Therefore, the proposed change does not involve a significant reduction in the margin of safety.

Less Restrictive Changes—Category 1—Relaxation of LCO Requirements

1. Does the proposed change involve a significant increase in the probability or consequences of an accident previously evaluated?

Response: No.

The proposed change provides less restrictive LCO requirements for operation of the facility. These less restrictive LCO requirements do not result in operation that will significantly increase the probability of initiating an analyzed event and do not alter assumptions relative to mitigation of an accident or transient event in that the requirements continue to ensure process variables, structures, systems, and components are maintained consistent with the current safety analyses and licensing basis.

Therefore, the proposed change does not involve a significant increase in the probability or consequences of an accident previously evaluated.

2. Does the proposed change create the possibility of a new or different kind of accident from any accident previously evaluated?

Response: No.

The proposed change does not involve a physical alteration of the plant (no new or different type of equipment will be installed) or a change in the methods governing normal plant operation. The proposed change does impose different requirements. However, the change is consistent with the assumptions in the current safety analyses and licensing basis.

Therefore, the proposed change does not create the possibility of a new or different kind of accident from any previously evaluated.

3. Does the proposed change involve a significant reduction in a margin of safety?

Response: No.

The imposition of less restrictive LCO requirements does not involve a significant reduction in the margin of safety. As provided in the discussion of change, this change has been evaluated to ensure that the current safety analyses and licensing basis requirements are maintained.

Therefore, the proposed change does not involve a significant reduction in a margin of safety.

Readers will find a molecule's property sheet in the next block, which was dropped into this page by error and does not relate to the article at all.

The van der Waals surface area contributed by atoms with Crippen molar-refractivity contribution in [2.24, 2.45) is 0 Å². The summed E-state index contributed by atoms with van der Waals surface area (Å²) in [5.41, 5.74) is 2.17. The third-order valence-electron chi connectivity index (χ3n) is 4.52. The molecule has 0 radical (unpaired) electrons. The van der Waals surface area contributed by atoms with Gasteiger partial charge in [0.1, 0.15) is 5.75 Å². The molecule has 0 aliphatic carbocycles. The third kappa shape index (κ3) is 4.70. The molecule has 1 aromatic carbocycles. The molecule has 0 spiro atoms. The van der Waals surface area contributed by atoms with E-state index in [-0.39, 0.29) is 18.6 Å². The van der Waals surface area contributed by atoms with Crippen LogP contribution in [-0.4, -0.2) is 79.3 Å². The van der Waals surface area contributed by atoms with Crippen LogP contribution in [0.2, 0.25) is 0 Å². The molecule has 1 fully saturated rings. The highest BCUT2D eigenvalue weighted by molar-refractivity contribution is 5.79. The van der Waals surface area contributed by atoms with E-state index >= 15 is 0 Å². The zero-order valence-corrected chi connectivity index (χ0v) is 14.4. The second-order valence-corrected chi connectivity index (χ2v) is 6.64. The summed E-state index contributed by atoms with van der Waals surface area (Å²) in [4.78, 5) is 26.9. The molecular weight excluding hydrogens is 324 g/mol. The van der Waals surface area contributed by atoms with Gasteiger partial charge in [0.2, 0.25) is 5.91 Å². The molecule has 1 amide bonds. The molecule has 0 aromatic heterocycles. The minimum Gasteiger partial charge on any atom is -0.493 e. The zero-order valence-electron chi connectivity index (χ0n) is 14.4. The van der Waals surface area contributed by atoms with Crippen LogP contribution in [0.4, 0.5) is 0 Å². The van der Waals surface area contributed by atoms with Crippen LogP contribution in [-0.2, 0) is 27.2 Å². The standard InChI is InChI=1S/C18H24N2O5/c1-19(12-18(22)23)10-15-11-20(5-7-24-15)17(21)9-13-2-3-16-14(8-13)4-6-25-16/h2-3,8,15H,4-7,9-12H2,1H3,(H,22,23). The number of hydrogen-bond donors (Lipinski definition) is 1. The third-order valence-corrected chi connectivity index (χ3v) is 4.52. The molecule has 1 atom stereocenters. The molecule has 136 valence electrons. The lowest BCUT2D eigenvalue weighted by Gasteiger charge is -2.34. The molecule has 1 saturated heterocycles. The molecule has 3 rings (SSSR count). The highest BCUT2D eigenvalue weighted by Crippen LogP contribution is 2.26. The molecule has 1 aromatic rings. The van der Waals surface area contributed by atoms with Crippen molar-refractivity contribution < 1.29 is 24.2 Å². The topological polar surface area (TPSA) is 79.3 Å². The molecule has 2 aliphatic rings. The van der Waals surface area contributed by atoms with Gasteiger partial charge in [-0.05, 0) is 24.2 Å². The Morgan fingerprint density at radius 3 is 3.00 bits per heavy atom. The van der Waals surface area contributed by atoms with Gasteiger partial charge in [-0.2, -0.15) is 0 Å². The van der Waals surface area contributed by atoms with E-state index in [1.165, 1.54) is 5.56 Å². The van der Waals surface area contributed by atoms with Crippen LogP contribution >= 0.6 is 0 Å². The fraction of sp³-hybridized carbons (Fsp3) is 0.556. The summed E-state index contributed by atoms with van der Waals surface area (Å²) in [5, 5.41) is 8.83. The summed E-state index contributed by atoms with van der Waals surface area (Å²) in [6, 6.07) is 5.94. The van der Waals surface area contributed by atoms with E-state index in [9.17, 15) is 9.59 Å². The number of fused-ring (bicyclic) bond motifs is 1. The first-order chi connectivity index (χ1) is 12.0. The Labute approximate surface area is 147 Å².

Less Restrictive Changes—Category 2—Relaxation of Applicability

1. Does the proposed change involve a significant increase in the probability or consequences of an accident previously evaluated?

Response: No.

The proposed change relaxes the conditions under which the LCO requirements for operation of the facility must be met. These less restrictive applicability requirements for the LCOs do not result in operation that will significantly increase the probability of initiating an analyzed event and do not alter assumptions relative to mitigation of an accident or transient event in that the requirements continue to ensure that process variables, structures, systems, and components are maintained in the MODES and other specified conditions assumed in the safety analyses and licensing basis.

Therefore, the proposed change does not involve a significant increase in the probability or consequences of an accident previously evaluated.

2. Does the proposed change create the possibility of a new or different kind of accident from any accident previously evaluated?

Response: No.

The proposed change does not involve a physical alteration of the plant (no new or different type of equipment will be installed) or a change in the methods governing normal plant operation. The proposed change does impose different requirements. However, the requirements are consistent with the assumptions in the safety analyses and licensing basis.

Therefore, the proposed change does not create the possibility of a new or different kind of accident from any previously evaluated.

3. Does the proposed change involve a significant reduction in a margin of safety?

Response: No.

The relaxed applicability of LCO requirements does not involve a significant reduction in the margin of safety. As provided in the discussion of change, this change has been evaluated to ensure that the LCO requirements are applied in the MODES and specified conditions assumed in the safety analyses and licensing basis.Start Printed Page 35810

Therefore, the proposed change does not involve a significant reduction in a margin of safety.

Less Restrictive Changes—Category 3—Relaxation of Completion Time

1. Does the proposed change involve a significant increase in the probability or consequences of an accident previously evaluated?